This paper considers the problem of computing the real convex hull of a finite set of n-dimensional integer vectors. The starting point is a finite-automaton representation of the initial set of vectors ... [more ▼]

This paper considers the problem of computing the real convex hull of a finite set of n-dimensional integer vectors. The starting point is a finite-automaton representation of the initial set of vectors. The proposed method consists in computing a sequence of automata representing approximations of the convex hull and using extrapolation techniques to compute the limit of this sequence. The convex hull can then be directly computed from this limit in the form of an automatonbased representation of the corresponding set of real vectors. The technique is quite general and has been implemented. Also, our result fits in a wider scheme whose objective is to improve the techniques for converting automata-based representation of constraints to formulas. [less ▲]

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See detailStrategies to incorporate genomic prediction into population-wide genetic evaluations
Gengler, Nicolas ULg; VanRaden, P. M.

in Journal of Dairy Science (2008, July), 91

Most current research on genomic selection is focusing on the accurate prediction of genomic breeding values. However selection solely based on genomic breeding values, despite being theoretically ... [more ▼]

Most current research on genomic selection is focusing on the accurate prediction of genomic breeding values. However selection solely based on genomic breeding values, despite being theoretically promising, is in practice only suboptimal for several reasons. The two most important are that only few animals are genotyped therefore having genomic prediction directly available and that rankings will change. With genomic breeding values potentially available in the near future, strategies are required to avoid any confusion in the mind of users. The aim of this study is to present three different strategies that could be used to incorporate genomic prediction into population-wide genetic evaluation. The three strategies are: 1) using selection index theory to combine both sources of information into a single set of breeding values; 2) for ungenotyped animals, compute conditional expectation of gene contents for SNP given molecular and pedigree data and use these predicted gene contents; and 3) integrate genomic breeding values as external information into genetic evaluation using a Bayesian framework. If strategy 1) is straight forward, additional steps have to be done to adjust breeding values for changes in those of relatives. A practical implementation is to use reliabilities of the genomic prediction, the population-wide genetic evaluation PA, and PA from the genotyped subset to set up a 3 x 3 matrix for each animal, with off-diagonal elements being functions of the 3 reliabilities. The use of strategy 2) is computationally much more challenging but leads directly to the needed covariance structures combining genomic relationship if known with pedigree relationships. Strategy 3) is potentially a good compromise because the theory is well established and has already been used in beef cattle to incorporate external breeding values. Also current genetic evaluation software can be easily modified to incorporate genomic breeding values [less ▲]

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See detailEffects of allele frequency estimation on genomic predictions and inbreeding coefficients.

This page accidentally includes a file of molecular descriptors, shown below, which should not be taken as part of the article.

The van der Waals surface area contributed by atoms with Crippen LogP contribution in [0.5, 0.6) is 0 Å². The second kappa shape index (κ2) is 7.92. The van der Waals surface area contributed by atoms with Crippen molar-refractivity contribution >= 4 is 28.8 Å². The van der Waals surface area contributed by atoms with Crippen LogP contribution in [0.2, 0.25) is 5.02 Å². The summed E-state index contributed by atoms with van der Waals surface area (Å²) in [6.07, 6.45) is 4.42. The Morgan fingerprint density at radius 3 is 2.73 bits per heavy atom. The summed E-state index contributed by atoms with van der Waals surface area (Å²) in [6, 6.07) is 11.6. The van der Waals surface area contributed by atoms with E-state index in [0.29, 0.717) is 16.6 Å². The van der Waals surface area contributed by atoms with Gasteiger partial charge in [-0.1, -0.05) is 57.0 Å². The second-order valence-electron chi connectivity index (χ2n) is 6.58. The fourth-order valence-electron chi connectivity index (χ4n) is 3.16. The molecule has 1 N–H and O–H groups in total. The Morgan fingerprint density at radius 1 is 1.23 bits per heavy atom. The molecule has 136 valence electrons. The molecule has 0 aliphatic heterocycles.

VanRaden, P. M.; Tooker, M. E.; Gengler, Nicolas ULg

in Journal of Dairy Science (2008, July), 91

Genetic calculations often require estimating allele frequencies, which differ across time due to selection and drift. Data were 50,000 simulated markers and 39,985 actual markers for 2391 genotyped ... [more ▼]

Genetic calculations often require estimating allele frequencies, which differ across time due to selection and drift. Data were 50,000 simulated markers and 39,985 actual markers for 2391 genotyped Holstein bulls. Gene content of relatives and gene frequencies in the base (founder) population were estimated using pedigrees and a linear model. Ancestors born since 1950 were included, for a total of 22,088 animals. Because pedigrees were very complete, only one unknown-parent group was used. Convergence to 5 digits of accuracy required about 1000 iterations. Total time was 2 processor days and proportional to number of animals times markers, but actual clock time was reduced by processing loci on separate chromosomes in parallel. Simple allele frequencies were obtained from only the known genotypes. True base frequencies were correlated with estimated base frequencies by 0.98 versus 0.94 with simple frequencies. Genomic predictions and inbreeding coefficients were computed in four ways, using true or estimated base frequencies, simple frequencies, or an “estimate” of .5 for each marker. When allele frequencies estimates were used instead of 0.5 to assign mixed model coefficients, solutions converged more slowly but predictions were more accurate. From simulated data, realized reliabilities for young bulls were 62.8% using either true or estimated base frequencies, 62.6% using simple frequencies, and 62.0% using frequencies set to 0.5. Pedigree and genomic inbreeding coefficients were correlated by 0.73 using true base frequencies, 0.67 using estimated base frequencies, 0.12 using simple frequencies, and 0.72 when frequencies were set to 0.5. Genomic inbreeding coefficients were biased downward by 7% to 9% using either frequency estimate, upward by 31% using 0.5, but were reasonable when true frequencies were used. Frequency estimation had small effects on genomic predictions but large effects on genomic inbreeding coefficients in both simulated and real data. [less ▲]